ATLANTIC CITY — Revel owes the city $20 million in property taxes for the second and third quarter of 2014 — and the city says it will get its money, one way or another.
Revel has not paid tax installments due on May 1 and Aug. 1 totaling about $19.6 million, with an additional $395,000 in interest, according to a brief filed with U.S. Bankruptcy Court on behalf of the city, in advance of a hearing scheduled for Oct. 7.
The city is seeking relief from an automatic stay granted as part of the casino’s second bankruptcy that would allow for a tax sale.
Revel, built for $2.4 billion, closed Sept. 2.
City Finance Director Mike Stinson said the city holds an accelerated tax sale in December for any property that does not make its payments.
“Different investors and hedge funds will come in and will pay the taxes on the property not paid and take a lien on the property,” Stinson said.
After two years, the purchaser of the tax certificate will be able to ask the courts to foreclose. If there is no purchaser, the city will be able to initiate a foreclosure proceeding six months after the tax sale.
There is still the question of how would this affect the possible sale to Florida-based real estate mogul Glenn Straub.
Straub put in a bid of $90 million cash on Sept. 10 and has deposited $10 million in cash into an escrow account.
If no other qualifying bid is received by the Sept. 23 deadline for the next day’s auction, Straub would be the official buyer. Revel is also asking the U.S. Bankruptcy Court to approve a $3 million breakup fee for Straub if the deal doesn't go through, though a court trustee has objected to that clause.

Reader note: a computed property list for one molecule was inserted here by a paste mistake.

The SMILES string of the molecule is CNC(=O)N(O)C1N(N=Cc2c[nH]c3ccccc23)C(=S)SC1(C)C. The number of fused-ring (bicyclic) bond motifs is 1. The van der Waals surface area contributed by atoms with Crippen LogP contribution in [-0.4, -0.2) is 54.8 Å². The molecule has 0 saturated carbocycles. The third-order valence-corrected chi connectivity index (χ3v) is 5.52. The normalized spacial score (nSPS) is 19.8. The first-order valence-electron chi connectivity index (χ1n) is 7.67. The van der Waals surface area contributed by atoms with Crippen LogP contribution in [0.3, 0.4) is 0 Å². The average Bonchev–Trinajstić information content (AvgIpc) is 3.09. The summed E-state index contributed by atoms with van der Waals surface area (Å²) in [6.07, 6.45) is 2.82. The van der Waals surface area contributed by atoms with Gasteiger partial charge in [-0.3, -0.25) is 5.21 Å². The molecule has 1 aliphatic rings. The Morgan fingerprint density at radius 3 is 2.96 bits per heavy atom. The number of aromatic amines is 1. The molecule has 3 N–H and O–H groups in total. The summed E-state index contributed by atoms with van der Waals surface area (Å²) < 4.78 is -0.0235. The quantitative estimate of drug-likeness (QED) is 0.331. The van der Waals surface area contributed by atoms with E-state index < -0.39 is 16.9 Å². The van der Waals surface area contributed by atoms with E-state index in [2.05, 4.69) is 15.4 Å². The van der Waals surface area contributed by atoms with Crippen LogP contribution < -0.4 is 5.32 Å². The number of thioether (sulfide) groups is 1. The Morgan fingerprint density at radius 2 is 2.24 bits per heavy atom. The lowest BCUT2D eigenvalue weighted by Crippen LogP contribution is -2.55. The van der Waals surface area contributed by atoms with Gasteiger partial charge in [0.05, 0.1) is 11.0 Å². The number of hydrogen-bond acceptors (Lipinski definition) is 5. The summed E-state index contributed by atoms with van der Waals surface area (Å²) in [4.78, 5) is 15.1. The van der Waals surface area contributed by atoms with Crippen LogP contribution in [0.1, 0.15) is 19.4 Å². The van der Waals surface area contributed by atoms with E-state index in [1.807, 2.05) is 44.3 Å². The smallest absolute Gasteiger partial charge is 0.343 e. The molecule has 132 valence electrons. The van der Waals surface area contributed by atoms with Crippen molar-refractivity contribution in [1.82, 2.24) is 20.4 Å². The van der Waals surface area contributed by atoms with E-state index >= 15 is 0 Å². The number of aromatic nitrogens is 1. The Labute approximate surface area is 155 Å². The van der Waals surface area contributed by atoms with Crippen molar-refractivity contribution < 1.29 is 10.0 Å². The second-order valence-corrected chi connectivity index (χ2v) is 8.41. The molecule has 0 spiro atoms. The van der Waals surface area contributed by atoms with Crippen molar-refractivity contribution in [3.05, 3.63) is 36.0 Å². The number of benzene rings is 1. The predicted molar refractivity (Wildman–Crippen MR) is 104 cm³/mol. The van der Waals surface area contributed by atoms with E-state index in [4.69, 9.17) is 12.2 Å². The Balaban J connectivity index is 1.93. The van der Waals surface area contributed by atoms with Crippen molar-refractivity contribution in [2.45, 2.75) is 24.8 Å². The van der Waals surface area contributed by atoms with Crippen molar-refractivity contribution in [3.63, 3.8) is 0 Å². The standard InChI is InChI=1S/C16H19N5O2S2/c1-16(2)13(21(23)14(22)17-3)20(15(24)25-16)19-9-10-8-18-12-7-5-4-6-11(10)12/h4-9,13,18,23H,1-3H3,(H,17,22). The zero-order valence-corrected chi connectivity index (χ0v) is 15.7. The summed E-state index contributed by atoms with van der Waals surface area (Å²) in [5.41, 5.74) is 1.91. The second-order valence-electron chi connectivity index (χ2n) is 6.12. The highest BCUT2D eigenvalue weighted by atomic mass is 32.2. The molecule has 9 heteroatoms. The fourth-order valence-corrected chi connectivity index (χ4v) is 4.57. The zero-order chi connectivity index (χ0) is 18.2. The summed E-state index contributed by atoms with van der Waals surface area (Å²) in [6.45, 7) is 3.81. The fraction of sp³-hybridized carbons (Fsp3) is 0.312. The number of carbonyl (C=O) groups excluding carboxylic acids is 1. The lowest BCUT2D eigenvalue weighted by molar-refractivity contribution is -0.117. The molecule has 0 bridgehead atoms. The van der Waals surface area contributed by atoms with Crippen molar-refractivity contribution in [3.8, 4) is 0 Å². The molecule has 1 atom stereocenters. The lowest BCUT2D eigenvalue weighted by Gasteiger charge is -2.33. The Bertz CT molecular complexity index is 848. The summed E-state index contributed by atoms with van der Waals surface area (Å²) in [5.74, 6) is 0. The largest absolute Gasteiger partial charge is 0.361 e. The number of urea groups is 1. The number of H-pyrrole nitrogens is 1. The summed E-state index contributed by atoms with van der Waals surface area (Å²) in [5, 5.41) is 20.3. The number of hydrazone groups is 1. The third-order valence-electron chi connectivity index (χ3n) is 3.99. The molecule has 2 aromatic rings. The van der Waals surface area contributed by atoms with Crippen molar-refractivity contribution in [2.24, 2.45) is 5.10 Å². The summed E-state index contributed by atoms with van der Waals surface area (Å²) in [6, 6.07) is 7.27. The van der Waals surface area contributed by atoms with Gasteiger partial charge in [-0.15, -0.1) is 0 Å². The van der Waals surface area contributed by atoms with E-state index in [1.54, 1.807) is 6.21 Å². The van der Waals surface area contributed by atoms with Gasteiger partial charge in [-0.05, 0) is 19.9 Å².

Stinson said that “if the property owner is about the sell the property that has a lien on it, it has to satisfy the lien before they clear title. All I can assume is that (Straub) is fully aware that taxes are due on the property.”
Mayor Don Guardian agreed, saying that “at this point, the taxes have to be paid. It’s not a bankruptcy issue where there’s a discounted price. Either they or the new owners have to pay.”
Guardian said that Revel signed an agreement with the city that it would pay assessed value for 2014 and establish a special assessment for 2015 of about $625 million.
That provided a “comfort level” to the owners, “knowing they wouldn’t have to appeal taxes or wait five years (for refunds).”
Trump Taj Mahal also recently told regulators it plans to indefinitely defer payment of its property taxes.
The city’s attorneys argue in the filing that not allowing the tax sale “will have a negative impact on the city and its residents” in terms of budget shortfalls and funding services.
The city’s tax rate increased 29 percent this year, mostly due to successful tax appeals from casinos. The city, with financing assistance from the state, issued $140 million in tax refunding bonds this month due to successful appeals from several casinos.
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